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Claims(14)
1. A method of selectively providing a desired electric signal path or paths between a plurality of input means such as input terminals and a plurality of output means such as output terminals, which method comprises:
(a) providing input select means and output select means capable of manual actuation for selecting any of a plurality of input means and any of a plurality of output means for creation of a signal path therebetween;
(b) constantly monitoring the input select means and the output select means to determine whether any of the input means and any of the output means are selected for creation of a signal path therebetween;
(c) storing data indicative of whether or not the individual input means and the individual output means are selected at a current sampling moment;
(d) storing data indicative of whether or not the individual input means and the individual output means were selected at a previous sampling moment;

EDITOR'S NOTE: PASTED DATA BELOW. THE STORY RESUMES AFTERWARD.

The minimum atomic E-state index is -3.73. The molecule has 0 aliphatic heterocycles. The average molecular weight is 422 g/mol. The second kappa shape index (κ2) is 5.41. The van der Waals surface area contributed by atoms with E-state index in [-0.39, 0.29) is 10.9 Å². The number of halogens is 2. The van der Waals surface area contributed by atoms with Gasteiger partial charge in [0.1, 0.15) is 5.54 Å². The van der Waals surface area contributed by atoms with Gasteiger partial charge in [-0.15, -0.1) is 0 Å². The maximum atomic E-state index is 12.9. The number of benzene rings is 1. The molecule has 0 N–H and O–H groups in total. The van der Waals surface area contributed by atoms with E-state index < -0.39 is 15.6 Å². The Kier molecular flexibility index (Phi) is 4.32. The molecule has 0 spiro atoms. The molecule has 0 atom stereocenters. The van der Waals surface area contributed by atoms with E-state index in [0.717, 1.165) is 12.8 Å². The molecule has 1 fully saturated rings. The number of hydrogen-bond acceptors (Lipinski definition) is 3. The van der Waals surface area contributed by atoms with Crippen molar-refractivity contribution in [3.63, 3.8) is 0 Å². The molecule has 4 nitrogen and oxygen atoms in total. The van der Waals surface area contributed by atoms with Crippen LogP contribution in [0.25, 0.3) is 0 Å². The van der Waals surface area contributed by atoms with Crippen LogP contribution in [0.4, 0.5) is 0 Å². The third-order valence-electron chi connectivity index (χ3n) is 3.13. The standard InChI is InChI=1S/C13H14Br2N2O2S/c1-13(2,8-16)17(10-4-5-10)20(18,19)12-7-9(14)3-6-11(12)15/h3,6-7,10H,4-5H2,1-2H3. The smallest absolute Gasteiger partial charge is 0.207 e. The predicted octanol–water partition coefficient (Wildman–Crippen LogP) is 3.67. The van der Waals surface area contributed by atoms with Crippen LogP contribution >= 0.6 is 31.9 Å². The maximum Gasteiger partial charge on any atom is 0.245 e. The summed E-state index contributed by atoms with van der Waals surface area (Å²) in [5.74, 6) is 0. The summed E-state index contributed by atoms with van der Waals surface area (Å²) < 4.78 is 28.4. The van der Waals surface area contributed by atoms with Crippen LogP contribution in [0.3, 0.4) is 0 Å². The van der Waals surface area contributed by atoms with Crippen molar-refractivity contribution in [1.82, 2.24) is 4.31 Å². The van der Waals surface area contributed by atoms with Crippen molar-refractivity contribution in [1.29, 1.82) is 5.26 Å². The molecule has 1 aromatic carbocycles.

(e) comparing, at each sampling moment, the data stored at the current and the previous sampling moments in order to determine whether any of the input means and any of the output means are selected for creation of a signal path therebetween;
(f) canceling, when any one input means and any one output means are selected for creation of a signal path therebetween, a preexisting signal path, if any, between the selected input means and any unselected output means and between any unselected input means and the selected output means; and
(g) creating the desired signal path between the selected input means and the selected output means;